In the last BRAVO! blog we wrote briefly about a visit we made to The Basic School (TBS) at Camp Barrett on Marine Corps Base Quantico, Virginia.
While at the National Museum of the Marine Corps, BRAVO! Marine Michael O’Hara, his son-in-law Daniel Folz, Betty and I received an invitation from Marine Captain Joe Albano to come over to TBS and observe how Bravo Company’s ill-fated patrol of February 25, 1968 is currently being used to train Marine officers in the Scouting and Patrolling class. We were pretty excited about that, and surprised that they wanted to talk to us.
Upon our arrival we were greeted by Captain Albano, TBS Commanding Officer Colonel Christian Wortman, and Captains Josh White and Jason Duehring, an impressive group of Marine Corps officers. Captains Albano, White and Duehring are instructors at TBS training the future leaders of the Marine Corps.
And we were not the only ones excited about the meeting, so were these young officers. They were excited to meet two Marines who had survived the Siege of Khe Sanh as well as some of the folks involved with the production of BRAVO!.
After our welcome, the captains took us to various classrooms where the Scouting and Patrolling Operations class is taught, including a visit to the sand tables where the new officers work out scouting and patrolling scenarios.
From there, we went to a lecture hall where Captains Albano, White and Duehring talked about how they teach the class and how they researched and worked on the Case Study related to the events of February 25, 1968.
When we first walked into the room, we noticed the BRAVO! DVD was sitting on the table with the instructors’ materials, which was a nice surprise. Then Captain Albano gave us an abbreviated version of the class. What surprised and humbled us even more was learning that the captains included clips from our film as part of the lecture. And a lot of the clips aren’t specifically about February 25th, but more about introducing the new lieutenants to the humanity of the Marines and Navy Corpsman they will command in the future. The presentation included Bravo Company men talking about, among other things, combat and brotherhood and fear.
During Captain Albano’s lecture, the students are advised of the events surrounding the Ghost Patrol—as the events of February 25 are commonly referred to—and to the disposition of troops on the ground on the morning of that fateful day. Then, amid the Marines of BRAVO! talking to them with the sounds of war in the background, the instructors, in a suddenly chaotic classroom simulation, fire questions at the students asking how they are going to deal with threats that are killing their Marines.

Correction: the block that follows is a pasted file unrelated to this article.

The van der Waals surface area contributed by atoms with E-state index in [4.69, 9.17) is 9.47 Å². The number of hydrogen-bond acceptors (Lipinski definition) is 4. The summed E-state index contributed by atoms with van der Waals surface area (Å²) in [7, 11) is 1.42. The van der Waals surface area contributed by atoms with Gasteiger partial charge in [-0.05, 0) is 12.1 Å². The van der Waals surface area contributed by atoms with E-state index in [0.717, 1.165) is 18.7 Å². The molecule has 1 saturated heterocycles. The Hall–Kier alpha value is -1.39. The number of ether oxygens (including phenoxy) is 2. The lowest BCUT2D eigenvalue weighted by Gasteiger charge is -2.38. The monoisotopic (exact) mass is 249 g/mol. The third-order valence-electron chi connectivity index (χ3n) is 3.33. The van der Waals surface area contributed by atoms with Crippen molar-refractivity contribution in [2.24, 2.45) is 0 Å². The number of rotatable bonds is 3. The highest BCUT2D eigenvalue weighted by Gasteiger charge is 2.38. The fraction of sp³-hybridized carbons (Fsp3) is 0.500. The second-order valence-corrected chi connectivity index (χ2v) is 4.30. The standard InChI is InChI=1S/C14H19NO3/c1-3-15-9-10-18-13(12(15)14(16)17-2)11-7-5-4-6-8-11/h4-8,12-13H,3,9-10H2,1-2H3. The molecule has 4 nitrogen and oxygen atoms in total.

The class is taught, among other things, in a way that emulates the bedlam of combat, and if a student can’t come up with a solution to a question asked by the instructor within a matter of seconds, he/she gets told, “You just lost another Marine,” and the instructor turns to another student and fires questions at him/her. These simulated combat moments are intended to train the new lieutenants to think quickly and respond appropriately. The questioning is rife with tension and with an aura of the uncertainties encountered when opposing groups of warriors go to killing each other. Fear, confusion and pressure are recognized as elements one encounters in combat and which cannot be understood by a leader until they are experienced.
After Captain Albano finished up, we repaired to The Hawk—the club at TBS—for some refreshments and some time to talk about the film, war, Vietnam and the more current wars that the captains fought in.
For years we have thought of BRAVO! as a way to preserve history and to educate the public about the Siege of Khe Sanh and the horror of combat, about brotherhood and death and fear. What an overwhelming thought it is to realize the men of BRAVO! are also helping to train today’s Marines.
Thanks to Captain Albano and the instructors at The Basic School for sharing their efforts with us old-time Marines and our guests.
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